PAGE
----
Prediction markets vs. Experts (a.k.a. pundits)

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Via betting expert Niall O&#8217-Connor, this Slate piece:

But in the run-up to this year&#8217-s midterms, Intrade futures prices are everywhere. RealClearPolitics offers &#8220-Live Intrade Quotes&#8221- alongside its polling summaries. HuffingtonPost now posts them on the front page in a snazzy, multicolored bar graph. The HuffPo graphics won&#8217-t help with Tradesports/Intrade&#8217-s defense. The headline shouts &#8220-Midterm Betting Odds,&#8221- and the caption adds, &#8220-Odds based on people betting real money on the Tradesports website.&#8221- Is betting real money on the midterms a form of online gambling?

My Answer: No. TradeSports-InTrade is a prediction exchange, which can give more objective outcome probabilities than bookmakers or sportsbooks, and the Huffington Post does a diservice to the public in presenting that as &#8220-betting odds&#8221-.

Never mind the current Congress – the real value of political futures markets like Intrade is their potential to put someone else out of business: pundits. Intrade&#8217-s predictions are erratic, unreliable, and meaningless – in other words, a perfect market in the conventional wisdom. Most Washington talking heads are just day traders in political gossip. Thanks to Intrade, you no longer have to listen to all the pontificators, because the market does it for you. In politics, it&#8217-s often hard to tell the difference between the conventional wisdom and &#8220-the wisdom of crowds.&#8221- One man&#8217-s CW is another man&#8217-s WC. As further proof that the market works, this wisdom is now available for free – which is exactly what it&#8217-s worth.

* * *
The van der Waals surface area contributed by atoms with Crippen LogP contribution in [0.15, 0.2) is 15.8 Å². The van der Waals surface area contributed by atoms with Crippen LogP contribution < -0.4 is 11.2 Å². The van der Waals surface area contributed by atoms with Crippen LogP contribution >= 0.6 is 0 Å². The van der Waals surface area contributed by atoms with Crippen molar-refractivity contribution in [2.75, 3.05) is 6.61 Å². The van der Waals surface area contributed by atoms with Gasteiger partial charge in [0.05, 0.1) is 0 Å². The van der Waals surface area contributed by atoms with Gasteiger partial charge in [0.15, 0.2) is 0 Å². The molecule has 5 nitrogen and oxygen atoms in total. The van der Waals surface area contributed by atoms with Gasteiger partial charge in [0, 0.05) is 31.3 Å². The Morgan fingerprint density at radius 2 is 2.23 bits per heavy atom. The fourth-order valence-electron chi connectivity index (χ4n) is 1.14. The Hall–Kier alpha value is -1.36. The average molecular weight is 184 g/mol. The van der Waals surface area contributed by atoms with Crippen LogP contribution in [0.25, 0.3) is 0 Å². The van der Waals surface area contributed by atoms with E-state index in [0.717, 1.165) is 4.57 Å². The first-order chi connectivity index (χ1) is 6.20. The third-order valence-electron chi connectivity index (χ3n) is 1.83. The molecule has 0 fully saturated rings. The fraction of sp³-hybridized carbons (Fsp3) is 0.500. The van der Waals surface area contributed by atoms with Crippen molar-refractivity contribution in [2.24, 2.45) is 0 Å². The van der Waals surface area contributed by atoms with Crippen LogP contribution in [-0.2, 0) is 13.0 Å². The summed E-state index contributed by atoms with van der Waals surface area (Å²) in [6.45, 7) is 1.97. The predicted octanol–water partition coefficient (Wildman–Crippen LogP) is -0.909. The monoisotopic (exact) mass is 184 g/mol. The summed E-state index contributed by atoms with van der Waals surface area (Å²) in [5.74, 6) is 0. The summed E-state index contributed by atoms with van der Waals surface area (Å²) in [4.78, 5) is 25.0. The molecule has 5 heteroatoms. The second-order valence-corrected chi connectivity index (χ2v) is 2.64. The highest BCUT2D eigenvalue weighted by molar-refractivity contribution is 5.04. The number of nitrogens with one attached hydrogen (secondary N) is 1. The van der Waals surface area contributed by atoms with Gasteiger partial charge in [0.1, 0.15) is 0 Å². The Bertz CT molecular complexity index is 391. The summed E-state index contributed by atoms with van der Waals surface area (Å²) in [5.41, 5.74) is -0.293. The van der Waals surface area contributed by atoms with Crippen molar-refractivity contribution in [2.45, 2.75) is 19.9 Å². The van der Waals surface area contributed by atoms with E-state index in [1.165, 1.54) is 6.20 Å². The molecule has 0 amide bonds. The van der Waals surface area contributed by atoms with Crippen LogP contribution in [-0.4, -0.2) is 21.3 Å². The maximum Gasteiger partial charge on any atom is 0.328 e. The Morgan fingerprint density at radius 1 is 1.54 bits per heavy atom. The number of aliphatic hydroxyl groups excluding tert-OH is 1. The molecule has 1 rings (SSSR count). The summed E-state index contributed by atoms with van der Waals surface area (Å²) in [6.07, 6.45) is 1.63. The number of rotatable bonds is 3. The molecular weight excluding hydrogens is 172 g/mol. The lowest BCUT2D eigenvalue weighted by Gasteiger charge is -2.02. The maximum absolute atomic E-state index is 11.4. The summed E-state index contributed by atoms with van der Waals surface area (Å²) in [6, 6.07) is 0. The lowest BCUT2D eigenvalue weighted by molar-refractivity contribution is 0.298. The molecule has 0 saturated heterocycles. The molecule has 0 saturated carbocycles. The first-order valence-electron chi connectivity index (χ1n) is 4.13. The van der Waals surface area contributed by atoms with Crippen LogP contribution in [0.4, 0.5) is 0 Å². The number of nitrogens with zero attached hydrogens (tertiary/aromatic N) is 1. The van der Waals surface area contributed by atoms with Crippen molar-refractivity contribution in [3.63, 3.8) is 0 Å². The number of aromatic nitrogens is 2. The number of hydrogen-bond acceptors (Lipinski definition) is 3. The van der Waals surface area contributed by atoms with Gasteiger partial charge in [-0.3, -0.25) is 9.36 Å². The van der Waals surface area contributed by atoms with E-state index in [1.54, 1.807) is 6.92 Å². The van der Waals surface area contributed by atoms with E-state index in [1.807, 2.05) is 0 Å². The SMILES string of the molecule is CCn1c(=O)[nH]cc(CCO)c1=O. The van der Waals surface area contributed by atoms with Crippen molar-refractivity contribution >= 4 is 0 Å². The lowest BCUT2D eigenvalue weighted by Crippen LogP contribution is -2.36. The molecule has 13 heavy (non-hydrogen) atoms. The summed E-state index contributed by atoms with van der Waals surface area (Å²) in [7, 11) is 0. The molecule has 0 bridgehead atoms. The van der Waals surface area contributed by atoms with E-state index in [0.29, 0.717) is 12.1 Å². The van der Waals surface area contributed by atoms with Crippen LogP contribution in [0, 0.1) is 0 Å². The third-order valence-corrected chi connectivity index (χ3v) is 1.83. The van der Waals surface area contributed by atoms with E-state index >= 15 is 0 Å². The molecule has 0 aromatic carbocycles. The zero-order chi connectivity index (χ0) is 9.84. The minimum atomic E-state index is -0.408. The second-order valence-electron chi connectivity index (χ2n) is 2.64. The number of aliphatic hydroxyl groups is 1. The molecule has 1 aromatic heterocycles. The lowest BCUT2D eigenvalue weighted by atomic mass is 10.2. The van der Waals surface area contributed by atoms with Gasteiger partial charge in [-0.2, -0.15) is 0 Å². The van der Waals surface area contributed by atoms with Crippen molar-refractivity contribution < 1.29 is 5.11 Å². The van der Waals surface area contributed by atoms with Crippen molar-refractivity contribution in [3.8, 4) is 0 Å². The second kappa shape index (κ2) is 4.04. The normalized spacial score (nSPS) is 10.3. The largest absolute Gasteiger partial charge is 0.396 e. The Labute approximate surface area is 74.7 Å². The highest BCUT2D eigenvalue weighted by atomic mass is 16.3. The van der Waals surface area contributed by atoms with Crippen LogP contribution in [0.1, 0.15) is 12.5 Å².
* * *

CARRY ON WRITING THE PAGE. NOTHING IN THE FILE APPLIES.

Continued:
My Take: I agree with what I put in bold, but not with what&#8217-s in between and after.

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